Ouch. This one really hits close to the bone. After years of destructive behaviors that have led to many arguments and disappointments and feeling stupid for believing so many lies, prevarications and distortions...well, sometimes the simplest question is at least tinged with doubt. And when it regards something big that has frequently been a disaster, it is really hard to keep the fear and frustration out of my voice. And it is really easy to jump to conclusions. And plenty of friends and family members model the doubt to me so I really feel I don't want to be fooled again.
So why is this on the list? For me, it starts with what God calls me to do in James 1:19: "Know this my dear brothers and sister: everyone should be quick to listen, slow to speak and slow to grow angry." First of all, I appreciate the warning that this is not an easy thing. See where it says, "dear brothers and sisters"? This is means, “Hey, this is going to hard.” Now, if this is difficult when you are speaking to the gal running the check-out line at the grocery store or the bicyclist crossing on the red light, then that needs to be attended to NOW.
But for most folks, this is a problem, dare I speak the truth on this, with our nearest and dearest. Yup, accusatory speech is all about remembered wrongs that reside within our families: birth families, families of choice, marriage families, work families, church families, civic organization families, prison families, bar families, team families. So, be prepared. This is going be a work in progress.
Then we are told to be “quick to listen and slow to speak” and yesterday we spoke of that. But what comes next I find very interesting: be slow to grow angry. It does not say we may not grow angry because there are things that rightly make us angry: lack of justice, and when our grandchildren or younger siblings are at risk to name two. So what do I make of the directive to “be slow to grow angry?”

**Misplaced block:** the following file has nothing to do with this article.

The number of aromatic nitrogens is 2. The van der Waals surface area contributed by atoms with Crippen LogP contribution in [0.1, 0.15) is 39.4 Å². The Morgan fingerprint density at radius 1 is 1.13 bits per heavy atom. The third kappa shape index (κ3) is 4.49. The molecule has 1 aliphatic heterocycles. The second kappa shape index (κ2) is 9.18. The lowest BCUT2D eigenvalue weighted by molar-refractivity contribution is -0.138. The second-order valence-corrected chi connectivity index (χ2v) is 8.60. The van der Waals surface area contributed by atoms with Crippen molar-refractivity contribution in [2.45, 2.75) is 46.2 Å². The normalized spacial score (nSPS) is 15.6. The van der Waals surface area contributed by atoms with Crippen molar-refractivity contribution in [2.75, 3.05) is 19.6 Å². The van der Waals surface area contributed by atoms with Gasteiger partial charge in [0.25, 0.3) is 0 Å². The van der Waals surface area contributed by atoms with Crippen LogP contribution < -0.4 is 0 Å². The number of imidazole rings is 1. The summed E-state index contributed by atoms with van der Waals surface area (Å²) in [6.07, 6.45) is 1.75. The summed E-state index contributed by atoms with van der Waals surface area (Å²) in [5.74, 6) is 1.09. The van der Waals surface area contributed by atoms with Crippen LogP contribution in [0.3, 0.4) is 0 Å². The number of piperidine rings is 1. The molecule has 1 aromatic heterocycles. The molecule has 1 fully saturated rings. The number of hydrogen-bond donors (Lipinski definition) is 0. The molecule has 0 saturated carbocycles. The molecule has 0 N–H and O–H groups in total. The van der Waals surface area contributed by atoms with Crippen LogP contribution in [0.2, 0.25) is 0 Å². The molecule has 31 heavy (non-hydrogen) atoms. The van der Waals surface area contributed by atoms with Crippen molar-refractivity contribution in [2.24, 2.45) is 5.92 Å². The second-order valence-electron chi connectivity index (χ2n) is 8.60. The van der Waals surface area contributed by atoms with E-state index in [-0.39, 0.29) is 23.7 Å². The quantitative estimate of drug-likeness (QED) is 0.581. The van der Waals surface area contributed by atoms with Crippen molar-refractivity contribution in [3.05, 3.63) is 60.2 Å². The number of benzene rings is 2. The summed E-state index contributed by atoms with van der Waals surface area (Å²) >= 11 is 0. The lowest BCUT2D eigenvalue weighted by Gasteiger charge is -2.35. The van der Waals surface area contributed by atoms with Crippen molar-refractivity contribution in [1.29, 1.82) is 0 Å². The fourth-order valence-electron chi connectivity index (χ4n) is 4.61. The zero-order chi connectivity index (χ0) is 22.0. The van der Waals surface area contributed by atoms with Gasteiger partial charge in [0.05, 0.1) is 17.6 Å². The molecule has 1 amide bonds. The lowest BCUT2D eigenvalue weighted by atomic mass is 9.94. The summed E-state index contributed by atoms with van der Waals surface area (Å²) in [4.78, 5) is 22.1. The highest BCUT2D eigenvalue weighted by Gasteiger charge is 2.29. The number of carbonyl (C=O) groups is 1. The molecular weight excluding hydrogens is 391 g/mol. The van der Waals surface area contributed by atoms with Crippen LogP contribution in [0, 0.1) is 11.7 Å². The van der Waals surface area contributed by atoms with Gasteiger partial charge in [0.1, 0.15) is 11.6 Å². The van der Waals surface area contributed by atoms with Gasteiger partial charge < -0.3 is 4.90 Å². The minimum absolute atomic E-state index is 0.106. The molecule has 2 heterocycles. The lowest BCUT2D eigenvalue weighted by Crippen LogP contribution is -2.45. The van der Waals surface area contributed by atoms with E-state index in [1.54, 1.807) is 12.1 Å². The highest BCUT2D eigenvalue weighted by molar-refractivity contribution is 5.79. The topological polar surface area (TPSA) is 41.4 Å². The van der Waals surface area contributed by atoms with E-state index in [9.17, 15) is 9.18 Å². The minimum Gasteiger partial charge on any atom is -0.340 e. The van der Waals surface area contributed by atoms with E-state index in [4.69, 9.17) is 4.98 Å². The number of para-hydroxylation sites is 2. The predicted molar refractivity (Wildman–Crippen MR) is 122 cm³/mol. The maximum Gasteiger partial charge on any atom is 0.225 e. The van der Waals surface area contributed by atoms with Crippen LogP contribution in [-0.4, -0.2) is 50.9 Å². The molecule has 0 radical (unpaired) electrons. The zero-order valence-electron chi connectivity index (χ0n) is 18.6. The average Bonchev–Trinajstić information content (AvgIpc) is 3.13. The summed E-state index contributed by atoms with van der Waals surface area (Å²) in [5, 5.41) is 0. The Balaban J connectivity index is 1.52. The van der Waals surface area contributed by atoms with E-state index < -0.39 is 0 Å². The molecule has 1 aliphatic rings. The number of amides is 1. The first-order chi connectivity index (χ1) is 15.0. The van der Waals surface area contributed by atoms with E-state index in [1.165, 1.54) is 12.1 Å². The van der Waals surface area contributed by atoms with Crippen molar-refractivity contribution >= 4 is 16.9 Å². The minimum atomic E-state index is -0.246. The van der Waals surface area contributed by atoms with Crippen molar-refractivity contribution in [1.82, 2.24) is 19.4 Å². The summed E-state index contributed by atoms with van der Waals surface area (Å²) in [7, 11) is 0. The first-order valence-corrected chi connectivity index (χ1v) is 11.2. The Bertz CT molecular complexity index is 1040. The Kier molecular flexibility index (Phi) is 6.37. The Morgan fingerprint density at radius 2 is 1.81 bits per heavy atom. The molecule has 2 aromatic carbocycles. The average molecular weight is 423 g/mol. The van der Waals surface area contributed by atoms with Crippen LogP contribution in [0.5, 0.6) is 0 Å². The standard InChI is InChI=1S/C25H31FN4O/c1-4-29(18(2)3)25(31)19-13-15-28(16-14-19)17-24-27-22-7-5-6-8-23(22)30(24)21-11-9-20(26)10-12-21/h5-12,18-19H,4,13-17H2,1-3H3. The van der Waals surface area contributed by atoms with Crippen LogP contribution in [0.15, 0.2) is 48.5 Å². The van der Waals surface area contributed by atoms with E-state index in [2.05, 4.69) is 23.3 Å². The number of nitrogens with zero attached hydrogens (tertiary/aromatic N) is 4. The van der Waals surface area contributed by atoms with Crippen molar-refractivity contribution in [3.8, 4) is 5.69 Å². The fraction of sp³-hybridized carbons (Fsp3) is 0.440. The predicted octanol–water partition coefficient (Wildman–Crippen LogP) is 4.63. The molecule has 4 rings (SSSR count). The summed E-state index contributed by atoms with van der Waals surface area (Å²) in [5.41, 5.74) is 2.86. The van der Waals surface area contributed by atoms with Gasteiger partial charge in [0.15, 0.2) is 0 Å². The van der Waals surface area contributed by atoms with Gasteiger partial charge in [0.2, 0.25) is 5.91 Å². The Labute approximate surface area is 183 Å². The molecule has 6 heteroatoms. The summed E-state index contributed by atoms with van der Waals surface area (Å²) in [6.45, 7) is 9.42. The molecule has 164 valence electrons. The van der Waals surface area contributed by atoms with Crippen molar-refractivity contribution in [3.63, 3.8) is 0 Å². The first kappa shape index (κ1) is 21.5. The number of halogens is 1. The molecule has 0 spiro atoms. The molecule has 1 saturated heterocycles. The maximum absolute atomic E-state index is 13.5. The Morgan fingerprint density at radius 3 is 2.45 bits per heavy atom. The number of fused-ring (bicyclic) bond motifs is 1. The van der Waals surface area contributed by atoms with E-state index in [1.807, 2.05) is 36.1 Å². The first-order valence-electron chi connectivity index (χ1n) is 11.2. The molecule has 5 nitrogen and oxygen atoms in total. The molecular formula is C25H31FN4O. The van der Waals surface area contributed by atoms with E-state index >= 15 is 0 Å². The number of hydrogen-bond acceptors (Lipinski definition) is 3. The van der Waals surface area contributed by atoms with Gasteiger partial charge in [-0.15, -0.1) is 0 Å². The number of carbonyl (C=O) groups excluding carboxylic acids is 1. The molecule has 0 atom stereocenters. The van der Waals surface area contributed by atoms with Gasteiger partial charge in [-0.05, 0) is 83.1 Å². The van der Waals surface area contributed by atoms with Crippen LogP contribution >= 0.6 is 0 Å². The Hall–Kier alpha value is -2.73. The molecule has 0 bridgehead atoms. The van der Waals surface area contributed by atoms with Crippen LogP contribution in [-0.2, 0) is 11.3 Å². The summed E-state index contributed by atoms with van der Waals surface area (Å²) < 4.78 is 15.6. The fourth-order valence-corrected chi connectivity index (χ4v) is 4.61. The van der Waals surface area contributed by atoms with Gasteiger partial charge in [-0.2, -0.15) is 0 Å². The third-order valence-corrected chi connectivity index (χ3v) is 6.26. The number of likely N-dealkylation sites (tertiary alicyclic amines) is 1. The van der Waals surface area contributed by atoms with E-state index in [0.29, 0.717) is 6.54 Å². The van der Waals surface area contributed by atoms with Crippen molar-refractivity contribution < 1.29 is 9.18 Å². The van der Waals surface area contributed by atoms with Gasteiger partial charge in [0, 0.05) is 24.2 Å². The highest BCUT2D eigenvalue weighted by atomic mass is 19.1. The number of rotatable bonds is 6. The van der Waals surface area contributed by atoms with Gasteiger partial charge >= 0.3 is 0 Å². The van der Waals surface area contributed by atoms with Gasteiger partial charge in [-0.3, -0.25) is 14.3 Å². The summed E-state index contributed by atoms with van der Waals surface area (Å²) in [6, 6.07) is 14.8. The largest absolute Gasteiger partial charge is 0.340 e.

Well, for me it starts with not starting angry, not living angry, not embracing anger to build walls to shelter behind. It means when a situation requires energy to right a wrong or protect the vulnerable then getting angry is often the start of something important, something big, maybe even a part of our purpose in life. But anger needs to remain an emotion that invites examination: What is making me angry? Why? What fear is this touching? What healthy thing can I do to address this? What is my life response to the root of the anger? Anger can get us out of an abusive relationship or work to change policies or laws or it can be the springboard to improving self-control.
But anger is a rotten, useless, wasteful, dangerous place to live. There are plenty of people behind bars for the rest of their lives that can speak to the truth of this. No one’s child or parent or lover was ever comforted by rage. No one had a more productive, loving, useful life because they embraced their fear rather than their God.
So if anger has taken up residence in your life, please give that to God as a sacrifice to truth. God loves you, no matter what, and longs to heal you, grow you and grow in relationship with you. He wants this for those you love. And as you build your relationship with God, the changes in your life will speak more tenderly to those you love than ever our words can.